The marijuana industry is still in its infancy -- While the industry has brought in billions, some outside forces are attempting to break down the progress.

After a few years of celebrating the progression of marijuana legalization, the current administration is throwing up some roadblocks. Attorney General Jeff Sessions recently passed a decision to allow federal prosecutors to go after marijuana businesses in areas where marijuana is legal.


We all know by now that Sessions is staunchly against the plant, so this decision was hardly a surprise. But is the administration willing to circumvent states' rights for a larger agenda? Vice recently interviewed LivWell Enlightened Health's Senior Vice President of Government Affairs, Neal Levine, to get his thoughts on the decision, and what he, as a leader in the industry, aims to do about it.

According to Vice, Levine has been anticipating this decision. Pushback on the marijuana industry isn't a new trend, obviously, so it makes sense that those invested in the industry would expect a move like this from an official that is so strongly against marijuana. Levine has been advocating for marijuana liberalization since the early days of Bush II. After close to 20 years of both paid and unpaid activism, he now lobbies in Colorado and Washington, D.C., for one of Colorado's biggest weed retailers -- LivWell. Levine has established the New Federalism Fund, an organization driven to win over the administration when it comes to supporting legalization.

"The social justice component of the marijuana argument -- all of which is completely legitimate -- has been prominent for some time," Levine told Vice, shortly after Sessions' decision. "By contrast, the New Federalism Fund was set up to talk to the right, from the right, using the language of the right." It really is a brilliant idea ... How many discussions have you had -- from either the right or the left -- about an issue important to either side, only for your thoughts/opinions/etc., to fall on deaf ears? It all boils down to knowing your audience and knowing how to speak with your audience. Clearly, a "bleeding heart" approach doesn't work all the time. You gotta speak the language to get through, and Levine's libertarian label allows him to bridge the gap. The NFF's goal is to win over the right (namely the "Jeff Sessions" of the party) by appealing to the fundamentals of the party -- states' rights. The organization sticks to its guns on the belief that states should be free to set their own paths with minimal interference from the federal government. This was advertised as the plan during the election; our president himself agreed that decisions regarding marijuana should be left up to the states. But it has become clear that others in the administration need a little more convincing than others.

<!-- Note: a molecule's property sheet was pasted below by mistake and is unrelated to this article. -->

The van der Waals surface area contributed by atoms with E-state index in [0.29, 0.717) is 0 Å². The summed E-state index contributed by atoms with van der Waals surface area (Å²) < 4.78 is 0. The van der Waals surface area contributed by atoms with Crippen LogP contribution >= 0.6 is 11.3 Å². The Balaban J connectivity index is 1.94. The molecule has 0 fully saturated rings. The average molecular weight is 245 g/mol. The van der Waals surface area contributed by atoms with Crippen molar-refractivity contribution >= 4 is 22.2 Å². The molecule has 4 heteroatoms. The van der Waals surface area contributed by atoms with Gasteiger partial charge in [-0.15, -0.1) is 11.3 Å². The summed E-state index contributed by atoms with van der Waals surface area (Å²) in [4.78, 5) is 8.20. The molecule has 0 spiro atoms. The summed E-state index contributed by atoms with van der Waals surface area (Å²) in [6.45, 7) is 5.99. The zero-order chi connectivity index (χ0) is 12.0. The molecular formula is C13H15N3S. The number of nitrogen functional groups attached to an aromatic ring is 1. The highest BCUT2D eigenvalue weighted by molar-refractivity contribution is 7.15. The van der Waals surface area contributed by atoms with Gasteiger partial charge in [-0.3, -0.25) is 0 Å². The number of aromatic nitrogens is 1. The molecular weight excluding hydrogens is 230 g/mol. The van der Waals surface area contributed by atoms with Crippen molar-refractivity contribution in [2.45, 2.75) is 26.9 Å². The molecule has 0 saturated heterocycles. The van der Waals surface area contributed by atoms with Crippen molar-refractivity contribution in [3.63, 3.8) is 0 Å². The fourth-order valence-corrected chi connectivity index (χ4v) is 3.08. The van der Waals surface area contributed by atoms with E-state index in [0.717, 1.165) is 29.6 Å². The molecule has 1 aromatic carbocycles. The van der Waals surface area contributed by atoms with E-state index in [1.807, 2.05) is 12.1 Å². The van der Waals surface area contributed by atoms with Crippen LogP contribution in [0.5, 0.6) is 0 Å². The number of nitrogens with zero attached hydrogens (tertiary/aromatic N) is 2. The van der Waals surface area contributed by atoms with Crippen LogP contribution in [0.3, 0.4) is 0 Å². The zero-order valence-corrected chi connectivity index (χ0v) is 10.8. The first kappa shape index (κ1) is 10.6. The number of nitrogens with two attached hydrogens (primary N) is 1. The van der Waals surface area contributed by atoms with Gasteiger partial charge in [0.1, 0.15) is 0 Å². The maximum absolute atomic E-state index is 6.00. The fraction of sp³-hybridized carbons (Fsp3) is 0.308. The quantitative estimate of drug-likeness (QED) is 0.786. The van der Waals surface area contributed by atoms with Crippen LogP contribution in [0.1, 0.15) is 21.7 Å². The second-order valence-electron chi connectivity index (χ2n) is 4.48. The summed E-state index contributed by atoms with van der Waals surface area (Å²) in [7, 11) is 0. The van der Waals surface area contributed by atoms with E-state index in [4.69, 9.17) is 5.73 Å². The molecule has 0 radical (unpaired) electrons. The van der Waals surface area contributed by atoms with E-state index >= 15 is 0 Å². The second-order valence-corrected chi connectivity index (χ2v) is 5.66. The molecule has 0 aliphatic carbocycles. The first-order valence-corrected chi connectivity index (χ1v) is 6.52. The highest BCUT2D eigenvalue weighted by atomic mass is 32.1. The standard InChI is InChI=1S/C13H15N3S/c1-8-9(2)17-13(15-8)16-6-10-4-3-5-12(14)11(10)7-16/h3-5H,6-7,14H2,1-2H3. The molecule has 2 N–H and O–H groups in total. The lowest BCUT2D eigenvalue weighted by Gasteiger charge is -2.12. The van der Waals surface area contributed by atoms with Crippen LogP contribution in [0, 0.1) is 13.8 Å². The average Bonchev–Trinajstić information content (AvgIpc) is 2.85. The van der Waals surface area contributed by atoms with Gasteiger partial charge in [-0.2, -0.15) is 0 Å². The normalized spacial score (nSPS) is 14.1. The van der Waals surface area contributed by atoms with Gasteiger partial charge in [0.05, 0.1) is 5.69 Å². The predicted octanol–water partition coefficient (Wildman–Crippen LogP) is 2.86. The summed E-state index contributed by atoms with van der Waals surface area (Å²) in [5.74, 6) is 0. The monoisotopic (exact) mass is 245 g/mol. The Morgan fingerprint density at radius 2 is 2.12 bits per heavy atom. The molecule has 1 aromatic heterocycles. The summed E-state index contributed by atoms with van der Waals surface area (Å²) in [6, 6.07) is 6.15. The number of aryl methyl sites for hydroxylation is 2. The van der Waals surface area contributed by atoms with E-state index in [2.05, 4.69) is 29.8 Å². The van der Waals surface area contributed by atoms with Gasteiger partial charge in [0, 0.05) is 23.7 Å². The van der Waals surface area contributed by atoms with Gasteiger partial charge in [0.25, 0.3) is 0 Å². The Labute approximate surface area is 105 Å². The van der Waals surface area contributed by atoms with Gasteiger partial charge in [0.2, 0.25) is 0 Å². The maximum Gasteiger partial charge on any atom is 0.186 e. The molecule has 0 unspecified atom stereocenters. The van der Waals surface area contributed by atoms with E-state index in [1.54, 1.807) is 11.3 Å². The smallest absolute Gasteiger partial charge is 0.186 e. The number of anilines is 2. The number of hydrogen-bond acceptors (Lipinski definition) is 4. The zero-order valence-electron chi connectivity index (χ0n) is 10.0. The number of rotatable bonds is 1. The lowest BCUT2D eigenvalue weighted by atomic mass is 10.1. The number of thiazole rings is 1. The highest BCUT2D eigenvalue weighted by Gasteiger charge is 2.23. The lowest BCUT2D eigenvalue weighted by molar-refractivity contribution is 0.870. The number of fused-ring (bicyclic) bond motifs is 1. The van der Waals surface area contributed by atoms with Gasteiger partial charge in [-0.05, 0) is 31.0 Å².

"Marijuana represents the ideal opportunity for the administration to reaffirm its commitment to the principle that states should have the power to decide." -- Neal Levine, LivWell, via Vice
The NFF has gone father than just pulling at the Constitutional heartstrings of the R party. The organization has adopted "Trumpian" language, promoting the job-creating opportunities of the industry, as well as the huge potential for profitability in the industry. The organization has called on conservative lawmakers to shed a piece of IRS code that takes a heartbreaking amount of money from marijuana businesses through immense taxation. 280E is a bit of tax code that was created in the '80s that prevents any company from deducting business expenses connected to federally prohibited substances ... like marijuana. Ultimately, businesses in the industry are paying rates around 70 percent. "We aren't asking for special favors," Levine told Vice. "Marijuana businesses just want to be treated like everyone else. People assume we're swimming in money. What they don't realize is that if you're in the cannabis business, the government is helping itself to pretty much everything that you're taking."

Several Republicans have pledged their support for this change in tax code, and many spoke out against Sessions' anti-marijuana move -- including Cory Gardner, who once upon a time opposed legalization. While this is all great and good, the decision makers seem to be putting their foot down when it comes to the legitimacy of marijuana. It's important for those who see the benefits of legalization -- and not focus on ancient misconceptions of the plant. [caption id="attachment_31596" align="aligncenter" width="507"]legalization Courtesy of the Washington Examiner[/caption] The ultimate goal is to ensure the marijuana industry continues to thrive. The opportunity in the industry is just now budding; with pushback comes halting of innovation. Luckily, something those on the right do seem to understand is dollar signs, and the industry has definitely proved its worth in that realm. As we wait on further decisions to be made regarding legalization, supporters continue to support, while groups like the New Federalism Fund pave the way for greater understanding and gap-bridging to ensure everyone understands the multi-faceted benefits of federal legalization.

The legalized marijuana industry raked in over $10 billion last year